S.J.: Wouldn’t yogurt, I mean it’s silly to talk about yogurt so much, but people do eat it for the beneficial bacteria that work in the intestines to improve digestion and stimulate even the blood vessel growth in the intestinal walls. So wouldn’t yogurt also have higher pesticides in it?


T.C.C.: It should.


[Note from S.J.: As does any animal-based food, even organic yogurt contains more concentrated PCBs and dioxin than in plants. For anyone with health challenges, a precautionary approach would be to avoid all animal-based foods, especially milk products. For those without health challenges, the safest diet is still the strictly plant-based.

BTW, the company Wildwood makes superb organic unsweetened soy yogurt (“Pleasantly Plain Soyogurt”), advertised as containing active probiotic beneficial bacteria. I like it better than any yogurt I’ve ever tasted, including dairy in bygone years, without any of dairy yogurt’s bitter aftertaste. Soyogurt is thick, smooth, with an agreeable mildly sour flavor, as a yogurt should have, due to the lactic acid produced during effective fermentation by probiotics. It works beautifully as sour “cream”. Since it contains active probiotics, it can take the place of dairy yogurt. As always with items I mention, I have no business association with the supplier, in this case Wildwood.]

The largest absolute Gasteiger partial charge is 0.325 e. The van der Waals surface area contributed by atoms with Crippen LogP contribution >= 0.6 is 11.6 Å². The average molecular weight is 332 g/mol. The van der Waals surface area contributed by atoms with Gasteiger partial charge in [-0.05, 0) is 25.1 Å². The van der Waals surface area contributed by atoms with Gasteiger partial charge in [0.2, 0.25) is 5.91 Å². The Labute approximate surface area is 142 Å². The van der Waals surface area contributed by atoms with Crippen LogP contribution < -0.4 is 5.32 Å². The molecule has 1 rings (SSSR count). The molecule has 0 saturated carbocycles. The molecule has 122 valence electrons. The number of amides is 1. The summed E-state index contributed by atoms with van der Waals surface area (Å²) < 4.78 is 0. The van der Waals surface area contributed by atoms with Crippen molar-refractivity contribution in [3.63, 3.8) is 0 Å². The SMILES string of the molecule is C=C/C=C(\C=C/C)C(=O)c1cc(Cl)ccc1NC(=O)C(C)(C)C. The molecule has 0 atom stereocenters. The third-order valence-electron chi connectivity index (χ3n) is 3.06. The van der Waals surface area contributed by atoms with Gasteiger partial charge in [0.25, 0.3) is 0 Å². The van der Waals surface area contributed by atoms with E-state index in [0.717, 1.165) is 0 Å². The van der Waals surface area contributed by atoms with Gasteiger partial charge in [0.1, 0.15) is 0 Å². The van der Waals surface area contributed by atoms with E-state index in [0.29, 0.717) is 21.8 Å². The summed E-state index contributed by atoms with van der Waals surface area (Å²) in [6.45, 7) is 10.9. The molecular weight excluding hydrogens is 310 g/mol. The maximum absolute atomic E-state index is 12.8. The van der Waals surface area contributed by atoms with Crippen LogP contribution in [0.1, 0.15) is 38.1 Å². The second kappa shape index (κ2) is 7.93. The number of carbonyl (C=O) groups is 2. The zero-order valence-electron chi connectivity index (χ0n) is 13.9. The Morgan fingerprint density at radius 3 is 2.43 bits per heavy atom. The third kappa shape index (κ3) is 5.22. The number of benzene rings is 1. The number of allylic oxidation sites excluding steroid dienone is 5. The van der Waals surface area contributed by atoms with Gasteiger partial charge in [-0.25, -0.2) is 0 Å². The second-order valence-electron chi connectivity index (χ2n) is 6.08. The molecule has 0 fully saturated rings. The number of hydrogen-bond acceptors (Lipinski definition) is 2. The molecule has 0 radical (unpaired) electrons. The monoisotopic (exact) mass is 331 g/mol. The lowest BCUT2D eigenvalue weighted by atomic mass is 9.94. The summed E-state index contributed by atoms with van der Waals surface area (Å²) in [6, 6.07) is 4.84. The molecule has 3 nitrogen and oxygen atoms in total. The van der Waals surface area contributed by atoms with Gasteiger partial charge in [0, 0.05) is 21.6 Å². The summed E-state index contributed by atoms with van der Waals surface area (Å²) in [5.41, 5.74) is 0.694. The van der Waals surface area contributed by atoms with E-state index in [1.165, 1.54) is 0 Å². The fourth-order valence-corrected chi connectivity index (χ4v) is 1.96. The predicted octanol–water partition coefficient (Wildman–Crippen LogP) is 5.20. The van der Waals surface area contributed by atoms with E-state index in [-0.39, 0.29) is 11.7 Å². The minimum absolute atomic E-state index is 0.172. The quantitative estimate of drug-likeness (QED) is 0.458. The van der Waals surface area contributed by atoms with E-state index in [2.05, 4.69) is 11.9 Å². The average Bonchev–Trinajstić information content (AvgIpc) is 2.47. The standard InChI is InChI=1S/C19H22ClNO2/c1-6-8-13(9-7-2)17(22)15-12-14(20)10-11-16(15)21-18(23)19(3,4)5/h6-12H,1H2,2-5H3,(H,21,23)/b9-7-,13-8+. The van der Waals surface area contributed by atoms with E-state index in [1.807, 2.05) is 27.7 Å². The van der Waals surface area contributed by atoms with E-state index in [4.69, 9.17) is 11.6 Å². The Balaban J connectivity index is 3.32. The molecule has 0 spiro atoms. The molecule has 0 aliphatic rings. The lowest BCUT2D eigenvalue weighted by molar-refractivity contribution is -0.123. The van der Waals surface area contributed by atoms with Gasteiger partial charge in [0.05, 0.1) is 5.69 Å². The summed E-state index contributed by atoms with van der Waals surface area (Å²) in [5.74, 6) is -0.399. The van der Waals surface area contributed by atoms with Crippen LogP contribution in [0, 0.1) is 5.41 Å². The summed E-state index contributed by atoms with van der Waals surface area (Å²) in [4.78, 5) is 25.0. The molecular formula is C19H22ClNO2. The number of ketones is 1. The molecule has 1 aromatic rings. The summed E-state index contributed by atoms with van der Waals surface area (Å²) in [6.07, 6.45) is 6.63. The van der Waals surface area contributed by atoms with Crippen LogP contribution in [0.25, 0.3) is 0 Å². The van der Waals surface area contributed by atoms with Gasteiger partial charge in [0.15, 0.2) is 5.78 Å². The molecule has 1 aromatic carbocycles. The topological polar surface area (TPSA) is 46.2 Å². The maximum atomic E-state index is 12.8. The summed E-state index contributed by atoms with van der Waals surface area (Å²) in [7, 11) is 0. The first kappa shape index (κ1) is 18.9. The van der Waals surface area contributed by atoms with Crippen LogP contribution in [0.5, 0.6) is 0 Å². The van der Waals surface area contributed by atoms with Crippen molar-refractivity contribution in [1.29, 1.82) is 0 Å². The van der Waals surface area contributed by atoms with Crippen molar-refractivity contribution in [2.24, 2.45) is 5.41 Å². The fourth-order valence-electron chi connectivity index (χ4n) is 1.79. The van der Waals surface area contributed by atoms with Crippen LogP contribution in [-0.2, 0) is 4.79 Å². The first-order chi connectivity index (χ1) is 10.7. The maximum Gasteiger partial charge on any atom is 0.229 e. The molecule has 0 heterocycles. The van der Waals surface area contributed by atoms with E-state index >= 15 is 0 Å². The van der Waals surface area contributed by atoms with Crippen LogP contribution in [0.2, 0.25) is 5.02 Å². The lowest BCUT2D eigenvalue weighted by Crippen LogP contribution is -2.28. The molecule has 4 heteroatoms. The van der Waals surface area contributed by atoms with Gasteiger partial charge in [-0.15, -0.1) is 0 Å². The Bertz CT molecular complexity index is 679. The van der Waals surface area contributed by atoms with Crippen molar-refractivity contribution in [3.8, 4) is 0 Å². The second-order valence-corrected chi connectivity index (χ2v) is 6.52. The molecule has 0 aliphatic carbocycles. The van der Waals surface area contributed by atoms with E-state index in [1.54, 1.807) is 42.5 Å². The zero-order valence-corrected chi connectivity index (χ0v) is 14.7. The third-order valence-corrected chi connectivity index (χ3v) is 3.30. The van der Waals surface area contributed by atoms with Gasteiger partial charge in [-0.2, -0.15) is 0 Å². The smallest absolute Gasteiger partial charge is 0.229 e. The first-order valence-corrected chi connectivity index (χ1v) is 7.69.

S.J.: But the cold water fish with omega-3 fatty acids for example, would have some compensatory benefits for the body.


T.C.C.: Right, exactly.